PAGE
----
Within minutes of returning to Area 382, I ran sonar, located fish, dropped a buoy, and we began jigging, boating 4 smallish white bass immediately. We widened the radius of our search out to Area 691 and continued pulling fish, although the pace was slow as these fish were in a neutral mood. For variety’s sake, we spent a short time downrigging in this same general vicinity just to introduce the pair to that method, although the heavy chop on the water made it near impossible for the uninitiated to see a bite in the wildly moving rod tips. We boated two whites and left the downrigging behind.

As the afternoon progressed, the activity level of the increased, reaching a fevered pitch between 3pm and 4:45pm. During this entire time, we were able to leave the jigging behind and use a smoking tactic to boat fish after fish after fish at Areas 619, 692, 381, and 693.

By the time the feed began to taper to nil around 5:05p, we’d boated 126 fish including a number of solid 14 inch long white bass. This trip had an unusually low percentage of the catch made up by hybrid. We boated only 2 more legal hybrid and only a handful of short hybrid, the remainder of the catch was all white bass, and those were of mixed sizes.

From 5:05 until we headed for home at around 5:35, we downrigged back at Area 691 with large Pets trying to target hybrid, and although sonar showed plenty of fish still here, we did not have any takes on our outsized baits.

This trip was originally scheduled for the day after Thanksgiving, but, as I looked at the forecast and saw poor conditions coming, I offered to adjust the timing of our trip to hit the pre-frontal fishing. Fortunately, Bob’s schedule was flexible and that adjustment paid off for us big time.

TALLY = 143 FISH, all caught and released


Start Time: 11:15a

End Time: 5:350p

Air Temp: 76F at trip’s start, rising to the low 80’s.

Water Surface Temp: ~67F

Wind: Winds were S17 at launch time and cranked up to S22 around 1:30-2:30p.

Skies: Skies were ~80% cloudy through noon, clearing to 50% cloudy thereafter.

Stillhouse Hollow Fishing Guide Report – 22 Nov. 2010 – 66 Fish

With a fairly stiff southerly breeze blowing for the first time since the last cold front’s passage, I was anticipating good fishing this morning.

I headed out and specifically looked for birds but found no bird activity whatsoever. So, the options then are to use past experience and sonar to grind it out and hunt the fish down. This time of year is typically tougher than at other times because fish hold so close to the bottom when they are not actively feeding. As the sonar screen shot below shows, there is just not much there to go on, and, if you add wave action, even high resolution colored sonar can miss such fish.

This Lowrance HDS 10 sonar screen shot shows white bass hold extremely close to the bottom. The sliver of yellow (produced by sound bouncing off of the air bubble in the fishes’ swim bladders) is the only thing that distinguishes these fish from the bottom.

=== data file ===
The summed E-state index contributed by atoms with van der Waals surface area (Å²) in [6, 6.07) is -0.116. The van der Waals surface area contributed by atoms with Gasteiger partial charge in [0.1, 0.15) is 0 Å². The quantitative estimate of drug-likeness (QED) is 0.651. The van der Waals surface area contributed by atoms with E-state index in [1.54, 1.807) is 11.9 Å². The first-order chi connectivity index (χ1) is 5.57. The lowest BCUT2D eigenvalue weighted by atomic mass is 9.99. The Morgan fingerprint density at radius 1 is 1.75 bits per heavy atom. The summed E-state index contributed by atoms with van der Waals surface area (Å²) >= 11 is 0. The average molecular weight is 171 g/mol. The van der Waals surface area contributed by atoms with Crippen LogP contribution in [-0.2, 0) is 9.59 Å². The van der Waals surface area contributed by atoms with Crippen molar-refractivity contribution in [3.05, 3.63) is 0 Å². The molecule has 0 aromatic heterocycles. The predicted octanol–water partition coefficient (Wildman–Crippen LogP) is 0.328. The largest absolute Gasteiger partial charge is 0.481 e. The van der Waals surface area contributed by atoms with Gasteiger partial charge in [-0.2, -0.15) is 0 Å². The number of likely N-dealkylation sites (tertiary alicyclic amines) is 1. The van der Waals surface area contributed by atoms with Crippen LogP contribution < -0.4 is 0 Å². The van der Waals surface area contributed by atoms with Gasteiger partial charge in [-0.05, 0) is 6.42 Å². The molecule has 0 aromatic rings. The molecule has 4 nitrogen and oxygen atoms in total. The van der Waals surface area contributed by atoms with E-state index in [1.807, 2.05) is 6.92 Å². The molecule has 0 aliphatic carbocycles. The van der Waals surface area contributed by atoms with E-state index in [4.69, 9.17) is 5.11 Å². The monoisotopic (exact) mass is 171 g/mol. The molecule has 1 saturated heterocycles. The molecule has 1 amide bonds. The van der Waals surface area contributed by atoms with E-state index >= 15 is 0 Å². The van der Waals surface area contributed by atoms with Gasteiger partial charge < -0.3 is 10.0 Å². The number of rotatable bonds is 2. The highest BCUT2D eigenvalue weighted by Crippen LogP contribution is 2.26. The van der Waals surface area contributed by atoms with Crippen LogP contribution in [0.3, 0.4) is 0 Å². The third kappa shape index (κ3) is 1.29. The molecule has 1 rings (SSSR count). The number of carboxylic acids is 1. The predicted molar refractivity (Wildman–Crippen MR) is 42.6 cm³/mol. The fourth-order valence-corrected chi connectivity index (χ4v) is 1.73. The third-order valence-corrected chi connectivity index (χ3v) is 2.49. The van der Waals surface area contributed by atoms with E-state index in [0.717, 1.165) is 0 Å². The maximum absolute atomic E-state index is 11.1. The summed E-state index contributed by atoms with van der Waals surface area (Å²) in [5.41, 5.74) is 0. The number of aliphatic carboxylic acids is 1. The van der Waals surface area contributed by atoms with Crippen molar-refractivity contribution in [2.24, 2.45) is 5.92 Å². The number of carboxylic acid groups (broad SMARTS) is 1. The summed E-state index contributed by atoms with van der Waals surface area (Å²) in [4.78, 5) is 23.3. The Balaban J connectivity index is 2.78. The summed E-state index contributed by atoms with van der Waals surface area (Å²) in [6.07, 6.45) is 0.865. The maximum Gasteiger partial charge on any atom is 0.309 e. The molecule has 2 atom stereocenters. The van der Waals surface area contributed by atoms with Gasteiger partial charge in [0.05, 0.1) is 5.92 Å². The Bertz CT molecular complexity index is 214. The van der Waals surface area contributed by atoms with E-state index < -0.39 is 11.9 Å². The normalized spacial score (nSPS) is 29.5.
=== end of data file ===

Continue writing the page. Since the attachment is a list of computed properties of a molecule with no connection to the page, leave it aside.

Regardless, I found fish in three areas and caught fish consistently at each of them. At Area 537/545 I found the most active white bass of the trip in 18-22 feet of water and they responded well to a smoking tactic once I got the first few stirred up via a jigging approach. I boated 30 fish here and left these fish biting while still inside the feeding window so I could get a fair read on other locations.

I found suspended, smallish white bass holding over the feature at Area 148 and boated 10, and then left to find other fish.

At ARea 067/073 I again found bottom hugging fish, got them stirred up with a jigging tactic, then cleaned up with a smoking tactic, putting exactly 25 in the boat here before the bite began to die off quickly.

If you’re a regular reader of this blog, here’s something to take serious note of: Fish only have short feeding windows over the course of a given day. Wind, light, pressure and other variables serve to shorten or lengthen that window. If you ever hope to find new, fish holding areas that will produce for you in the future, you MUST EXPLORE THESE NEW AREAS WHILE FISH ARE IN A FEEDING MODE. This means leaving biting fish to gamble on finding other fish that you’re not as certain about. That takes a bit of discipline.

Obviously, I’d never do this with clients on board, but do this very regularly when fishing scouting trips by myself.

The average angler’s tendency is to stay on top of biting fish as long as he can, then, look for more biting fish once those fish he’s located stop biting. However, it is probable that the whole population of fish in a lake is behaving in a similar manner at a given time. That makes it very tough to find “new areas” if the only time you hunt for them is when fish have already turned off.

On my way back to the dock I stopped briefly at Area 567 looking for white bass in deeper water. I found bait here, so, I dropped a slab and came up with a drum. No white bass were apparent, so, I wrapped it up at that point.

TALLY = 66 FISH, all caught and released


Start Time: 7:45a

End Time: 11:00a

Air Temp: 72F at trip’s start.

Water Surface Temp: ~65.4F

Wind: Winds were S13 and humid.